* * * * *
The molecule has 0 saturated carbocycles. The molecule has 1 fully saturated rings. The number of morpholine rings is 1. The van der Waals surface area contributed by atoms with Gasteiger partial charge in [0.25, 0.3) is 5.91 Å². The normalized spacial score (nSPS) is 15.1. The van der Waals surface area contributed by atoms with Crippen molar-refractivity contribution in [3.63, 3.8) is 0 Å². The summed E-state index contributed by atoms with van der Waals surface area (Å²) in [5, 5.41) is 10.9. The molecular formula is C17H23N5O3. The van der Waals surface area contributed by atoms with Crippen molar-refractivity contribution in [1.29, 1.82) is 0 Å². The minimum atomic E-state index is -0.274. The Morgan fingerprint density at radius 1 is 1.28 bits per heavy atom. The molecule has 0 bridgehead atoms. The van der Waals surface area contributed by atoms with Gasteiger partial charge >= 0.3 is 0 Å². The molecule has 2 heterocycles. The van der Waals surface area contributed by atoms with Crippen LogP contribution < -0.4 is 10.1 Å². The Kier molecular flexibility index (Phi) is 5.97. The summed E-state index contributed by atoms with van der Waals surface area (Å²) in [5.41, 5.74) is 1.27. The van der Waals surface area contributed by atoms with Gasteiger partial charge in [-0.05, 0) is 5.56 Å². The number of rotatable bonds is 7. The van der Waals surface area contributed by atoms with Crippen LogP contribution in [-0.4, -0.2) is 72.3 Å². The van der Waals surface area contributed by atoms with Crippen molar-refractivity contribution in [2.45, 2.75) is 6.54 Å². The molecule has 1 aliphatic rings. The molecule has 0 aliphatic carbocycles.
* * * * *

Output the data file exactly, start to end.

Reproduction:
The molecule has 0 saturated carbocycles. The molecule has 1 fully saturated rings. The number of morpholine rings is 1. The van der Waals surface area contributed by atoms with Gasteiger partial charge in [0.25, 0.3) is 5.91 Å². The normalized spacial score (nSPS) is 15.1. The van der Waals surface area contributed by atoms with Crippen molar-refractivity contribution in [3.63, 3.8) is 0 Å². The summed E-state index contributed by atoms with van der Waals surface area (Å²) in [5, 5.41) is 10.9. The molecular formula is C17H23N5O3. The van der Waals surface area contributed by atoms with Crippen molar-refractivity contribution in [1.29, 1.82) is 0 Å². The minimum atomic E-state index is -0.274. The Morgan fingerprint density at radius 1 is 1.28 bits per heavy atom. The molecule has 0 bridgehead atoms. The van der Waals surface area contributed by atoms with Gasteiger partial charge >= 0.3 is 0 Å². The molecule has 2 heterocycles. The van der Waals surface area contributed by atoms with Crippen LogP contribution < -0.4 is 10.1 Å². The Kier molecular flexibility index (Phi) is 5.97. The summed E-state index contributed by atoms with van der Waals surface area (Å²) in [5.41, 5.74) is 1.27. The van der Waals surface area contributed by atoms with Gasteiger partial charge in [-0.05, 0) is 5.56 Å². The number of rotatable bonds is 7. The van der Waals surface area contributed by atoms with Crippen LogP contribution in [-0.4, -0.2) is 72.3 Å². The van der Waals surface area contributed by atoms with Crippen molar-refractivity contribution in [2.45, 2.75) is 6.54 Å². The molecule has 1 aliphatic rings. The molecule has 0 aliphatic carbocycles.